It’s an economic miracle
While militancy and terrorist attacks were on the rise in Pakistan being a potential threat to sanctity of the country, the most plausible achievement came across during the state visit of Xi Jinping to Pakistan in April 2015. He wrote in an open editorial stating: “This will be my first trip to Pakistan, but I feel as if I am going to visit the home of my own brother.” On 20 April 2015, Pakistan and China signed an agreement that resulted in a series of outlook revisions by international agencies and pundits worldwide while at the same time it remained at the gist of domestic politics between provinces as a tug-of-war
If we do a comparison of Gwadar Port with the regional ports, the most pragmatic approach would be to compare three features mainly that categorises the importance of any port by global standards. The first would be the depth of seaport, number of berths and labour cost. The total depth of Gwadar seaport is 17.1 M – 18.2 M while the depth of other biggest ports in the region like Jebel Ali (UAE): 15.5 M – 16 M, Khor Faran (UAE): 16 M, Doha (Qatar): 11.2 M – 12 M, Chabahar (Iran): 11 M, Salah (Oman): 10 M and Damam (Saudi Arabia): 9 M, stand much lower in comparison. Second, if we compare the number of berths available in Gwadar: 120 (capacity) versus 67 in Jebel Ali, 24 in Bandar Abbas (Iran) and 39 in Damam, is much significantly higher than its peers. Finally the labour cost in Pakistan is cheapest in the region while providing cheap manpower to other regional ports.
|Depth of Seaport||
No of Berths
|Jebel Ali (UAE)||15.5M-16M||67|
|Khor Fakkan (UAE)||16M||20|
|Bandar Abbas (Iran)||9.4M-10M||24|
|Damman (Saudi Arabia)||9M||39|
Gawadar alone has a capacity of handling 400 million tons of cargo per annum whereas 212 ports of India combined, handle an aggregate cargo of 500 million tons of cargo per annum while the biggest port in America only handles 80 million tons of cargo every year which is only 20% of Gwadar’s planned capacity.
Strong seaports, alone are a strong factor in terms of economic and regional development, as well as also having a great influence on national integration to the world economic market. A review on the role of ports in the development of a nation by G.S Dwarakish and Akhil Muhammad Salim shows an interesting correlation of how ports like Gwadar have become game-changers for many successful nations around the world. For example, Singapore started life as an independent separate country in 1965 (18 years after Pakistan). Singapore’s prospects did not look good, as it was tiny, underdeveloped and had no natural resources with a population of relatively new immigrants. Lee Kuan Yew is credited with transforming it. He called one volume of his memoirs: “from third world to first”. First, it’s strategic location and natural harbor helped as a catalyst to their economy as it is located at the mouth of Malacca Strait, through which perhaps 40% of the world’s maritime trade passes. It was an important trading port in the late 14th Century and again in the 19th when British Diplomats to Stamford Raffles founded the modern city, that is today at the heart of world’s most dynamic regions. Second, under Mr. Lee, Singapore welcomed foreign trade and investment. Multinationals found Singapore a natural hub and were encouraged to expand and prosper. And third, the government was kept small, efficient and honest, qualities that are absent in most of Singapore’s neighbors.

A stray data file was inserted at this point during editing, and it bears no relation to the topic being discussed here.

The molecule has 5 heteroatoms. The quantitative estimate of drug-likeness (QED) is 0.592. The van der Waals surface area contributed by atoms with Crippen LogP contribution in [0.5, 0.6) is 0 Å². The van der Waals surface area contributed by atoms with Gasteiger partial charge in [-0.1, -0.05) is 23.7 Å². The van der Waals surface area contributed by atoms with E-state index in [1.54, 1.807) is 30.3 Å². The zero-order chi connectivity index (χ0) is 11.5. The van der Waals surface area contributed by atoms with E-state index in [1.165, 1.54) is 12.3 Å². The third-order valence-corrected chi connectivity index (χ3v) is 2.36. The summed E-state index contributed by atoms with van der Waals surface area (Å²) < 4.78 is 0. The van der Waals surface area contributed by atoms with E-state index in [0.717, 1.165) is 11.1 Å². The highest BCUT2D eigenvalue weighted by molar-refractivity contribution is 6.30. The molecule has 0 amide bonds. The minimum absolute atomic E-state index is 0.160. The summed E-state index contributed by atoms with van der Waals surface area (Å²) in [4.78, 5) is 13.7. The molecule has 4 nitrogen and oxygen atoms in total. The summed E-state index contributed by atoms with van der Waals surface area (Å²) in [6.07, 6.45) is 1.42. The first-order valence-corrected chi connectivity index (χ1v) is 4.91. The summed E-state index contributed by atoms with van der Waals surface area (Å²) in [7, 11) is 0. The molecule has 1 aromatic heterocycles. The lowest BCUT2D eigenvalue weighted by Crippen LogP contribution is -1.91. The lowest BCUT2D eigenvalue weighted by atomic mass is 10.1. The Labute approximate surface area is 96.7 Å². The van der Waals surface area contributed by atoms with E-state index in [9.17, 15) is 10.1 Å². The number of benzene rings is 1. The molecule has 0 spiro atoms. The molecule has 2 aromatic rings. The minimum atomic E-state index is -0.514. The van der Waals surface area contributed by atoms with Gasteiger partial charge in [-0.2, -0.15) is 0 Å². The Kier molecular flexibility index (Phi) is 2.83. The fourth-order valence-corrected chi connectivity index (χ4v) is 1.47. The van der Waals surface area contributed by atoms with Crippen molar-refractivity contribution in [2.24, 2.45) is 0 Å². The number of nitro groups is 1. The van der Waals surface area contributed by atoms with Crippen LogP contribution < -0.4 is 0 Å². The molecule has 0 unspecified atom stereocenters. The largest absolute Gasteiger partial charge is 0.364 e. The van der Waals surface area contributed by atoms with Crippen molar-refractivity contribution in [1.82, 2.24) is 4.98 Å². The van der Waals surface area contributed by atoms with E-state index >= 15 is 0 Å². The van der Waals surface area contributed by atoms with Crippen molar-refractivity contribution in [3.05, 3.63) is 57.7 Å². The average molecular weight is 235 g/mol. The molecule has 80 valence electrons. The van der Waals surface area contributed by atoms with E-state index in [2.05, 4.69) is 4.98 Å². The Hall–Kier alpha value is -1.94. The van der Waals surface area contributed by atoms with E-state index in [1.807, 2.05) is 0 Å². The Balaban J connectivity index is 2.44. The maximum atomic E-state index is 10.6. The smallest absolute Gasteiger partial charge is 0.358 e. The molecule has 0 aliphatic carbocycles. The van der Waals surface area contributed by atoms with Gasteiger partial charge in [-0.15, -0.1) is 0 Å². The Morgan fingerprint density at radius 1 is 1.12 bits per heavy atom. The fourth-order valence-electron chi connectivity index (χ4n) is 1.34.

On the other hand China, which is the world’s second largest economy and the biggest in Asia, started to change in 1978 when China launched major economic reforms with agriculture and setting up four economic zones (Xiamen, Shenzhen, Zhuhai and Shantou) being at the heart of its policy to encourage foreign direct investment. As the economy opened up to the outside world, companies flooded into China in order to set up factories and take advantage of cheap labour. Economic growth boomed the following decade averaging 10% a year with over 500,000,000 people lifted above poverty line creating higher buying power and a much more sustainable market in the longer run. It was called to be an “economic miracle” and one on which the world economy depends on today.
One thing however ascertained, is that Pakistan is blessed with such abundant natural resources, Gwadar being just only one, it has been unable to drag itself out of a state of dire financial instability since a very long time. Primarily due to “paradox of plenty” explained as a dysfunctional economy plagued by mass corruption. Clearly, nature is on Pakistan’s side, but the miracle remains risked entrust of political will of lawmakers, influencers and mostly into the hands of people of Pakistan.